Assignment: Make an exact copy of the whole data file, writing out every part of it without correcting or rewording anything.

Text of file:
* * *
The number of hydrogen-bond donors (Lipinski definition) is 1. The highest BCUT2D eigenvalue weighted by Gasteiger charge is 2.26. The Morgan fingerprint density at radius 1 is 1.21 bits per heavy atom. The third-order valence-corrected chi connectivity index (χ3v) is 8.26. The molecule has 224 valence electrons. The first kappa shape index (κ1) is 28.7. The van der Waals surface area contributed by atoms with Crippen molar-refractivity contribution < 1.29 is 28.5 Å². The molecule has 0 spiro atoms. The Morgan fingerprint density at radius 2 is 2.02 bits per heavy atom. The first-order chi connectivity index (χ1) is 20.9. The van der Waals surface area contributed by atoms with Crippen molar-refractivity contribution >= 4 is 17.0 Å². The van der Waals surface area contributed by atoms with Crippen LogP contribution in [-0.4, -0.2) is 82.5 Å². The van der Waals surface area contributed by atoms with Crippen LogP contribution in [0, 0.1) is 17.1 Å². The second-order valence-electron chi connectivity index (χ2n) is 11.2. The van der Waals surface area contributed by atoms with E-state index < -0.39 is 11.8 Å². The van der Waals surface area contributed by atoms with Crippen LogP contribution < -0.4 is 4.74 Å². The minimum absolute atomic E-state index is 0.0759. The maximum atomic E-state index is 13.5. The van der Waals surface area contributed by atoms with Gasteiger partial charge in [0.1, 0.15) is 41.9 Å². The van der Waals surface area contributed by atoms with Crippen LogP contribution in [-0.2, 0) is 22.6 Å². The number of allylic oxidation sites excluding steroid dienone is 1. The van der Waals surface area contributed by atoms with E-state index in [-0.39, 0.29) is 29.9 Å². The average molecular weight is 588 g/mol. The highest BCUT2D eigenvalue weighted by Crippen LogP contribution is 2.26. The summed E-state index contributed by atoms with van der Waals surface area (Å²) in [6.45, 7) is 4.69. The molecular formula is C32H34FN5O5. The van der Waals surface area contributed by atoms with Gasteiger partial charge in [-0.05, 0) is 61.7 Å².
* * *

The number of hydrogen-bond donors (Lipinski definition) is 1. The highest BCUT2D eigenvalue weighted by Gasteiger charge is 2.26. The Morgan fingerprint density at radius 1 is 1.21 bits per heavy atom. The third-order valence-corrected chi connectivity index (χ3v) is 8.26. The molecule has 224 valence electrons. The first kappa shape index (κ1) is 28.7. The van der Waals surface area contributed by atoms with Crippen molar-refractivity contribution < 1.29 is 28.5 Å². The molecule has 0 spiro atoms. The Morgan fingerprint density at radius 2 is 2.02 bits per heavy atom. The first-order chi connectivity index (χ1) is 20.9. The van der Waals surface area contributed by atoms with Crippen molar-refractivity contribution >= 4 is 17.0 Å². The van der Waals surface area contributed by atoms with Crippen LogP contribution in [-0.4, -0.2) is 82.5 Å². The van der Waals surface area contributed by atoms with Crippen LogP contribution in [0, 0.1) is 17.1 Å². The second-order valence-electron chi connectivity index (χ2n) is 11.2. The van der Waals surface area contributed by atoms with E-state index < -0.39 is 11.8 Å². The van der Waals surface area contributed by atoms with Crippen LogP contribution < -0.4 is 4.74 Å². The minimum absolute atomic E-state index is 0.0759. The maximum atomic E-state index is 13.5. The van der Waals surface area contributed by atoms with Gasteiger partial charge in [0.1, 0.15) is 41.9 Å². The van der Waals surface area contributed by atoms with Crippen LogP contribution in [-0.2, 0) is 22.6 Å². The number of allylic oxidation sites excluding steroid dienone is 1. The van der Waals surface area contributed by atoms with E-state index in [-0.39, 0.29) is 29.9 Å². The average molecular weight is 588 g/mol. The highest BCUT2D eigenvalue weighted by Crippen LogP contribution is 2.26. The summed E-state index contributed by atoms with van der Waals surface area (Å²) in [6.45, 7) is 4.69. The molecular formula is C32H34FN5O5. The van der Waals surface area contributed by atoms with Gasteiger partial charge in [-0.05, 0) is 61.7 Å².